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Keywords: temporal frequency

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Proceedings Papers

Publisher: Society of Exploration Geophysicists

Paper presented at the 2015 SEG Annual Meeting, October 18–23, 2015

Paper Number: SEG-2015-5917235

... Summary We present a survey sinking based framework for residual migration velocity analysis. By using a migration algorithm in the

**temporal****frequency**domain, our migration algorithm is efficient and allows us to pick velocity perturbations directly. Picking velocity perturbation directly...
Abstract

Summary We present a survey sinking based framework for residual migration velocity analysis. By using a migration algorithm in the temporal frequency domain, our migration algorithm is efficient and allows us to pick velocity perturbations directly. Picking velocity perturbation directly removes the issues associated with estimating velocity perturbations from indirect picking parameters, such as time lags. Our methodology is based on a wave-equation migration method that combines high accuracy with computational efficiency. By relying on survey sinking migration, we avoid the problem of estimating the source wavelet, which is a rarely mentioned problem associated with RTM and shot-gather migration. Our survey sinking framework allows us to robustly estimate the velocity sequentially in relatively thin layers. Introduction In order to produce a useful image of the subsurface, migration algorithms require an accurate estimate of the wave propagation velocity. Inaccurate velocity estimates typically result in a degraded image, and the effect of poor velocity estimates rapidly degrades the image at increasing depths. To address this, a wide variety of Migration Velocity Analysis (MVA) tools have been proposed. The strategy is to use some type of localized quality ("focusing") measure applied to the migrated image and, based on such meausure, estimate how the migration velocity should be modified to generate a more geophysically probable image. In MVA it is natural to use some type of extended imaging condition (see, e.g., Sava and Vlad, 2008, and Sava and Vasconcelos, 2010). A common way of extending the imaging condition is to study the migrated image for a range of time shift lags (temporal offsets), and pick the time lag that locally generates the best-focused migrated image. The use of time lags is popular as it typically can be applied efficiently without having to re-migrate the data. Migrating the data can be computationally expensive for accurate wave-equation based migration algorithms. For this reason using time lags is often the method of choice for MVA in connection with wave-equation based migration methods. The major disadvantage of using time lags (or spatial offsets) as parameter for MVA, is that the connection between the time lag and the velocity perturbation can be complicated to estimate in a complex medium (Yang and Sava, 2001). Even if a relation between time lag and velocity perturbation can be formally established, the resulting equations can be ill-conditioned, and lead to severe numerical problems. Furthermore, such solutions are typically only valid if the time lag (and the associated associated velocity perturbation) is small.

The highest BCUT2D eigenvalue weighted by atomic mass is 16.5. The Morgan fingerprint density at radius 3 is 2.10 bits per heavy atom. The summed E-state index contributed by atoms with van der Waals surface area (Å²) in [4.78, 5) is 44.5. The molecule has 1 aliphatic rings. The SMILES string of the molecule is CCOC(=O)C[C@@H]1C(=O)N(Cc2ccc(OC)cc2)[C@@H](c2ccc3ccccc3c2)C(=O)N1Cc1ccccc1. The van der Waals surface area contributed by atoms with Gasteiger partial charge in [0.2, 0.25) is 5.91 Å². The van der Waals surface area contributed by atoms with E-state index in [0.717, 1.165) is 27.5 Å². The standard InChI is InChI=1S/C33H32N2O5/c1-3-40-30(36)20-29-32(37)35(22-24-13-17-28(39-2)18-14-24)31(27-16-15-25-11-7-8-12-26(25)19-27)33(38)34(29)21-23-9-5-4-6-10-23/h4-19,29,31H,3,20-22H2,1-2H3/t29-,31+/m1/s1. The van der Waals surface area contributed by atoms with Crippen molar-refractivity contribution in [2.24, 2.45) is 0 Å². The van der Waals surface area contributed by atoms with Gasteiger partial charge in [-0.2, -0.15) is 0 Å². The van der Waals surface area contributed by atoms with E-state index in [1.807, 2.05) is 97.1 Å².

Proceedings Papers

Publisher: Society of Exploration Geophysicists

Paper presented at the 2011 SEG Annual Meeting, September 18–23, 2011

Paper Number: SEG-2011-3095

... the f-p domain. data corresponding seismic event synthetic data linear event curved event weighting function radon domain upstream oil & gas reference list

**temporal****frequency**fk spectrum seismic data interpolation spectrum domain spectra weighting function extrapolation spectra...
Abstract

ABSTRACT Seismic trace interpolation can be formulated as an underdetermined least squares inverse problem. In order to force interpolation to follow the directions of seismic events, the weighting function is designed to build the interpolated energy along the desired direction. Usually, such a weighting function is built in the Fourier domain. However, when Fourier spectra are aliased, especially in the case of up-sampling seismic traces (creating more output than input), the design of the weighting function faces problems. In this paper, we discuss these problems and a proposed solution using the f-p domain.

Proceedings Papers

Publisher: Society of Exploration Geophysicists

Paper presented at the 2009 SEG Annual Meeting, October 25–30, 2009

Paper Number: SEG-2009-2248

... sequential order of complex-valued frequencies in 2-D plane to perform the sequential inversion. An example of the sequential order is shown in Figure 2(b). Fourier

**temporal****frequency**( )f La pl ac e da m pi ng c on st an t ( ) Laplace-domain waveform inversion Laplace-Fourier-domain waveform inversion...